The Civil wars of the Tetrarchy were a series of conflicts between the co-emperors of the Roman Empire, starting in 306 AD with the usurpation of Maxentius and the defeat of Severus, and ending with the defeat of Licinius at the hands of Constantine I in 324 AD.
Classical Latin is the modern term used to describe the form of the Latin language recognized as standard by writers of the late Roman Republic and the Roman Empire.
Colorectal cancer (CRC), also known as bowel cancer and colon cancer, is the development of cancer from the colon or rectum (parts of the large intestine).
Constantine the Great (Flavius Valerius Aurelius Constantinus Augustus; Κωνσταντῖνος ὁ Μέγας; 27 February 272 ADBirth dates vary but most modern historians use 272". Lenski, "Reign of Constantine" (CC), 59. – 22 May 337 AD), also known as Constantine I or Saint Constantine, was a Roman Emperor of Illyrian and Greek origin from 306 to 337 AD.
The Constantinian dynasty is an informal name for the ruling family of the Roman Empire from Constantius Chlorus (died 305) to the death of Julian in 363.
Constantius I (Marcus Flavius Valerius Constantius Herculius Augustus;Martindale, pg. 227 31 March 25 July 306), commonly known as Constantius Chlorus (Χλωρός, Kōnstantios Khlōrós, literally "Constantius the Pale"), was Caesar, a form of Roman co-emperor, from 293 to 306.
Corduene (also known as Gorduene, Cordyene, Cardyene, Carduene, Gordyene, Gordyaea, Korduene, Gordian; Kardox; Karduya; Կորճայք Korchayk;; Hebrew: קרטיגיני) was an ancient region located in northern Mesopotamia, present-day eastern Turkey.
Ctesiphon (Κτησιφῶν; from Parthian or Middle Persian: tyspwn or tysfwn) was an ancient city located on the eastern bank of the Tigris, and about southeast of present-day Baghdad.
In ancient geography, especially in Roman sources, Dacia was the land inhabited by the Dacians.
The Dacians (Daci; loc Δάοι, Δάκαι) were an Indo-European people, part of or related to the Thracians.
The Danube or Donau (known by various names in other languages) is Europe's second longest river, after the Volga.
Darius III (c. 380 – July 330 BC), originally named Artashata and called Codomannus by the Greeks, was the last king of the Achaemenid Empire of Persia from 336 BC to 330 BC.
Diocletian (Gaius Aurelius Valerius Diocletianus Augustus), born Diocles (22 December 244–3 December 311), was a Roman emperor from 284 to 305.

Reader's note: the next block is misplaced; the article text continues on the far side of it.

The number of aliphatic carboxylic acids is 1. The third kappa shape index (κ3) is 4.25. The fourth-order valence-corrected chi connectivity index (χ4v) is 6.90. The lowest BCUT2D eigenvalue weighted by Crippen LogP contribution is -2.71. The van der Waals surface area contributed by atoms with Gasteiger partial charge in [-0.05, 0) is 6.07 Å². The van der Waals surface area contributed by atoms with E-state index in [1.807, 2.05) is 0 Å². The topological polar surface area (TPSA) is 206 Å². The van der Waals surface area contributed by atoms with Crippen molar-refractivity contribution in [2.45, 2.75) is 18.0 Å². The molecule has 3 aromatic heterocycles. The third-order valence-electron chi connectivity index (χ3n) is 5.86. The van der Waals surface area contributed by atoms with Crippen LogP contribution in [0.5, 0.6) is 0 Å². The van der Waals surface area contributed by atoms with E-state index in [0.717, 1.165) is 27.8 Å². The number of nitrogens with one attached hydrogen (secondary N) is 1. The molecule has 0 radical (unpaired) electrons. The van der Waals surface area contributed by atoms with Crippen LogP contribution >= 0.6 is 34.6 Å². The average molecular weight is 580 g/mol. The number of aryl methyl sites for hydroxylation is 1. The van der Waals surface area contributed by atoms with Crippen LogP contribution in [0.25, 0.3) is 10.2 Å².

The Diocletianic or Great Persecution was the last and most severe persecution of Christians in the Roman Empire.
The Edict of Milan (Edictum Mediolanense) was the February 313 AD agreement to treat Christians benevolently within the Roman Empire.
The Edict of Serdica, also called Edict of Toleration by Galerius, was issued in 311 in Serdica (today Sofia, Bulgaria) by the Roman emperor Galerius, officially ending the Diocletianic persecution of Christianity in the East.
Erzurum (Կարին) is a city in eastern Anatolia (Asian Turkey).
The Euphrates (Sumerian: Buranuna; 𒌓𒄒𒉣 Purattu; الفرات al-Furāt; ̇ܦܪܬ Pǝrāt; Եփրատ: Yeprat; פרת Perat; Fırat; Firat) is the longest and one of the most historically important rivers of Western Asia.
Eusebius of Caesarea (Εὐσέβιος τῆς Καισαρείας, Eusébios tés Kaisareías; 260/265 – 339/340), also known as Eusebius Pamphili (from the Εὐσέβιος τοῦ Παμϕίλου), was a historian of Christianity, exegete, and Christian polemicist. He became the bishop of Caesarea Maritima about 314 AD. Together with Pamphilus, he was a scholar of the Biblical canon and is regarded as an extremely learned Christian of his time. He wrote Demonstrations of the Gospel, Preparations for the Gospel, and On Discrepancies between the Gospels, studies of the Biblical text. As "Father of Church History" (not to be confused with the title of Church Father), he produced the Ecclesiastical History, On the Life of Pamphilus, the Chronicle and On the Martyrs. During the Council of Antiochia (325) he was excommunicated for subscribing to the heresy of Arius, and thus withdrawn during the First Council of Nicaea where he accepted that the Homoousion referred to the Logos. Never recognized as a Saint, he became counselor of Constantine the Great, and with the bishop of Nicomedia he continued to polemicize against Saint Athanasius of Alexandria, Church Fathers, since he was condemned in the First Council of Tyre in 335.
Fournier gangrene is a type of necrotizing fasciitis or gangrene affecting the external genitalia and/or perineum.
Gaius Annius Anullinus (died 4th century) was a Roman senator who was appointed consul in AD 295.
Gaius Caeionius Rufius Volusianus (c. 246 – c. 330) was a Roman senator who had a lengthy political career and who was appointed consul twice, firstly in AD 311, and again in 314.
Galeria Valeria (died 315) was the daughter of Roman Emperor Diocletian and wife of his co-emperor Galerius.
Gamzigrad is an archaeological site, spa resort and UNESCO World Heritage Site of Serbia, located south of the Danube river, near the city of Zaječar.
Gangrene is a type of tissue death caused by a lack of blood supply.
The Goths (Gut-þiuda; Gothi) were an East Germanic people, two of whose branches, the Visigoths and the Ostrogoths, played an important role in the fall of the Western Roman Empire through the long series of Gothic Wars and in the emergence of Medieval Europe.
Hakkâri (ܗܲܟܵܐܪܝ̣ Hakkārī, Colemêrg), is a city and the capital of the Hakkâri Province of Turkey.
Harran (حران,Harran, حران) was a major ancient city in Upper Mesopotamia whose site is near the modern village of Altınbaşak, Turkey, 44 kilometers southeast of Şanlıurfa.